Irish missionaries in Zimbabwe watch political developments ‘with hope’

Irish missionaries in Zimbabwe watch political developments ‘with hope’ Fr Walter Gallahue in Zimbabwe

An Irish Franciscan priest who has been living in Zimbabwe for 50 years says he is hopeful for the future of the country.

Fr Walter Gallahue, a parish priest in Harare, told The Irish Catholic that everything was “very peaceful” in the capital.

“There is no sense of panic, we are waiting to see what will happen,” he said.

The Irish priest was speaking just before outgoing President Robert Mugabe bowed to pressure and announced his resignation.

Mr Mugabe insisted his resignation had been voluntary, but it came as parliament was due to begin debating his impeachment.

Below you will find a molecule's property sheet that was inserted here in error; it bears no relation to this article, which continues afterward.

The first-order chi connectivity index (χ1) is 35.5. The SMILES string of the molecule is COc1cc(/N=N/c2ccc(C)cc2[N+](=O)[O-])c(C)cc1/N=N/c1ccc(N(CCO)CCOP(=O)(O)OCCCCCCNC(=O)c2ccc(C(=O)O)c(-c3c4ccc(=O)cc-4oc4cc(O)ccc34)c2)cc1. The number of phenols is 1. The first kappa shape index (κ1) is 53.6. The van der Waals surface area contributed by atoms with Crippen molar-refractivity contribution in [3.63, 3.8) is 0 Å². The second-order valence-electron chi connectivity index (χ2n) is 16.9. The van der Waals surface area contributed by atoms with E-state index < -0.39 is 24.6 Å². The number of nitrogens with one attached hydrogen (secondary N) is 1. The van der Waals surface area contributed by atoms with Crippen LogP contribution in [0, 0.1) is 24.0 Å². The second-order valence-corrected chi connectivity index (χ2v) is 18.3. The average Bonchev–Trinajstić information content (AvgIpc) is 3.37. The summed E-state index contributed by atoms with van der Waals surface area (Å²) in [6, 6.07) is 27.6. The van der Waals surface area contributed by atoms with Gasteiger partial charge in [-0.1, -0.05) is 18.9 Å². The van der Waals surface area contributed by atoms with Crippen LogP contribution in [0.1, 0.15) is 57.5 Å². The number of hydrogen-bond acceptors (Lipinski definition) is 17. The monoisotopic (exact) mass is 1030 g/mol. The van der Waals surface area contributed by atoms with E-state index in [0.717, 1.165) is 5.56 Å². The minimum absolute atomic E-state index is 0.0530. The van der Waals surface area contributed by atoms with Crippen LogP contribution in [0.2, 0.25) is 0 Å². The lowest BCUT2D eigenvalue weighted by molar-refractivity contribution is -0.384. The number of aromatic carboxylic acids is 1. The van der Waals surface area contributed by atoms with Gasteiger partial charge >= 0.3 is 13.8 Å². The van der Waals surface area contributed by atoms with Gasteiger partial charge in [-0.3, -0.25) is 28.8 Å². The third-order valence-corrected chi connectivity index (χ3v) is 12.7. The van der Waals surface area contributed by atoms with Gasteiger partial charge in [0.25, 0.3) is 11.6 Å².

Speaking to The Irish Catholic as it went to press this week amidst growing uncertainty in the southern African country, Fr Gallaghue  said: “There is widespread hope that under a new leader we can begin to turn around the economy. This is a huge hope.”

Mugabe, his vice president and all those in power were “part of the armed struggle” of the 1970s in Zimbabwe against white rule, he said, which he had witnessed at first hand. “I was here during the armed struggle  and the people protected me. I was the only white man in a 40 mile radius.”

Fr Gallahue, who hails from Rosslare, ministered in rural areas for many decades, but in recent years he has been parish priest of a large urban parish, Glen Norah, in Harare with around 3,000 Catholics.

The order in Zimbabwe, which is part of the Irish Province, has six houses – three in Harare, and three in outlying areas. The Franciscans serve in parishes or run houses for their students in formation – around 25 at the moment.

For Fr Walter, Zimbabwe it is home. “They are wonderful people. I pray to God that things will go well for them.”